Finding certain vegetables can prove to be a challenge when cold weather sets in. Thankfully, some vegetables can survive the cold. These winter vegetables can withstand frosty temperatures due to the higher amount of sugar that they contain. This makes winter the optimal time for harvest because the sugar found in the water of the vegetables causes them to freeze at a lower point.
Let’s look at the 10 healthiest winter veggies and how you can incorporate them into your holiday meals.
This leafy green vegetable contains an impressive number of vitamins, minerals and antioxidants. You can include this in your winter meals by making a kale salad instead of lettuce or adding it into your creamy pasta for a savory taste.
Packed with vitamin A and powerful antioxidants, carrots thrive in colder weather and may help protect against certain diseases like prostate and breast cancers. This popular root vegetable reaches peak sweetness in the fall and winter months. In fact, after a frost they are sometimes called “candy carrots” because of how sweet they get in the cooler weather. You can add your carrots into soups for those cold nights or make a side dish of candied carrots for Thanksgiving dinner.
3. Brussels Sprouts
These mini cabbage-like heads are rich in vitamin K and have an antioxidant called alpha-lipoic acid. This antioxidant may benefit people with diabetes. It has been able to reduce the symptoms of diabetic neuropathy, a painful type of nerve damage that affects people with diabetes. Adding brussels sprouts into your meal plans should be easy! Try making a garlic butter brussels sprout casserole or oven roast them and serve as a side dish.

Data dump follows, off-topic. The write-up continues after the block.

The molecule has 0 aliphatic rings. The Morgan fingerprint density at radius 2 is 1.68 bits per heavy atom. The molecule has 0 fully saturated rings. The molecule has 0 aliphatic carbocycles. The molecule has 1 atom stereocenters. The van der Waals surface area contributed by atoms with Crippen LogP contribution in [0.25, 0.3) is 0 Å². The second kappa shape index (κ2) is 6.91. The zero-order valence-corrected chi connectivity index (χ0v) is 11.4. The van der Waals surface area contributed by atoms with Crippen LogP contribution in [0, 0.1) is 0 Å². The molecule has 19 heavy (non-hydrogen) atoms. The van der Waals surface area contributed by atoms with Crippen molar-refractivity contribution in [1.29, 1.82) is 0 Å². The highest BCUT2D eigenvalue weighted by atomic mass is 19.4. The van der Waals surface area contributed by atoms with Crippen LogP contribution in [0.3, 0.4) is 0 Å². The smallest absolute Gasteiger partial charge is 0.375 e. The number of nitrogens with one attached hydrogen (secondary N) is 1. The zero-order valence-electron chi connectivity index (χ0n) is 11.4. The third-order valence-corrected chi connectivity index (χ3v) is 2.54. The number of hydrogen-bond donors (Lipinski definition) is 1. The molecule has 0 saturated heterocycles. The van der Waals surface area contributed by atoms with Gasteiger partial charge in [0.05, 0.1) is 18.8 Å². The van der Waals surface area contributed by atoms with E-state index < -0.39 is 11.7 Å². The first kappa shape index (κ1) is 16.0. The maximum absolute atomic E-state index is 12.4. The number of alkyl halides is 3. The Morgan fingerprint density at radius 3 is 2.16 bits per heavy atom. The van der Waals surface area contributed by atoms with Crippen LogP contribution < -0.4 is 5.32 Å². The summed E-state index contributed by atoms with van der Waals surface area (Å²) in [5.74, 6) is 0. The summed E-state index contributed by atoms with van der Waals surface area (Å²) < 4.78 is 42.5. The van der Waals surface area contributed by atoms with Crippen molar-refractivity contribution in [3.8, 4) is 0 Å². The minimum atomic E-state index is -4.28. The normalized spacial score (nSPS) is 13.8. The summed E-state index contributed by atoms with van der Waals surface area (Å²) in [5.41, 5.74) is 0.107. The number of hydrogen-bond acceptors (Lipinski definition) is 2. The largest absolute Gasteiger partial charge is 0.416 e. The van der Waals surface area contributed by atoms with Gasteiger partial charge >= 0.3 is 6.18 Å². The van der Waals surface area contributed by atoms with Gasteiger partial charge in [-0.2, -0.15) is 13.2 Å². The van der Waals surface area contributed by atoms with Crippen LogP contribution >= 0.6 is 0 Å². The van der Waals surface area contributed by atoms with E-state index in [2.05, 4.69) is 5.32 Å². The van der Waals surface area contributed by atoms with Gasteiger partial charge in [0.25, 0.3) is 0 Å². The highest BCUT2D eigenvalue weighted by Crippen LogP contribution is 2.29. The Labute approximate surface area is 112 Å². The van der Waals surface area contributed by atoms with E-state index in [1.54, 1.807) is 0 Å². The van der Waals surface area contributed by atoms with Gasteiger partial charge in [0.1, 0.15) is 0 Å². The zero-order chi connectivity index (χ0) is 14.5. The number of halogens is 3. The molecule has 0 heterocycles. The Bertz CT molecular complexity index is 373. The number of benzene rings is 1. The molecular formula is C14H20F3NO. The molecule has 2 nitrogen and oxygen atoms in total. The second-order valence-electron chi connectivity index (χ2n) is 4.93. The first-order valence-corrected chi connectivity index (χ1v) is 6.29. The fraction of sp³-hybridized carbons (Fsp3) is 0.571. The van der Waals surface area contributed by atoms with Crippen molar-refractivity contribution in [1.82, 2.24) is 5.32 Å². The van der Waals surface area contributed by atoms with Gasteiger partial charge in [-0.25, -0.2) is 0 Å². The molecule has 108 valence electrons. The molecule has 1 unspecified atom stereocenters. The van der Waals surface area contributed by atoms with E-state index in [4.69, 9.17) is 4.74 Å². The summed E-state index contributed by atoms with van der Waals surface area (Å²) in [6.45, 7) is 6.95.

4. Collard Greens
Known for having a slightly bitter flavor, collard greens are high in calcium and vitamin K, which help promote healthy strong bones. They can withstand prolonged freezing temperatures and taste best after being exposed to frost. Best served sautéed, you can also add them into your winter meals by mixing it with some brown rice or noodles.
Aside from being exceptionally cold-tolerant, this aromatic green contains the plant compound luteolin, which promotes brain health. Parsley can be cooked in almost anything and can be used as a garnish for meals.
Only in season twice a year during spring and winter, these leafy greens can increase your intake of vitamin C and fiber. You can add a few artichoke leaves to your favorite chicken dish this season.
This versatile veggie is a good source of fiber, iron and potassium. It can be oven roasted, steamed or even eaten raw. A great way to try cauliflower is mashed. It’s a much healthier option to substitute for mashed potatoes. You can even splurge and add cheese or bacon.
Full of health benefits like phytonutrients, vitamins, minerals and anti-inflammatory compounds onions help protect against heart disease, strokes and certain types of cancer. They add flavor to your meals in soups, stews, stir fry and salads.
9. Winter Squash
Winter squash comes in various shapes and flavors like butternut and kabocha. It has high amounts of vitamin A, potassium and fiber. Add winter squash to your meals in a delicious soup or baked in the oven.
10. Snow Peas
Increasing your levels of vitamin C and K, these hearty veggies are also low in calories. They make a great addition to any pasta dish, tossed salad or stir fry.
The bottom line is that several vegetables thrive in colder weather. While any vegetable from this list would make a highly nutrient-packed addition to your diet, these cold-hardy veggies make it possible to have seasonal produce all winter long.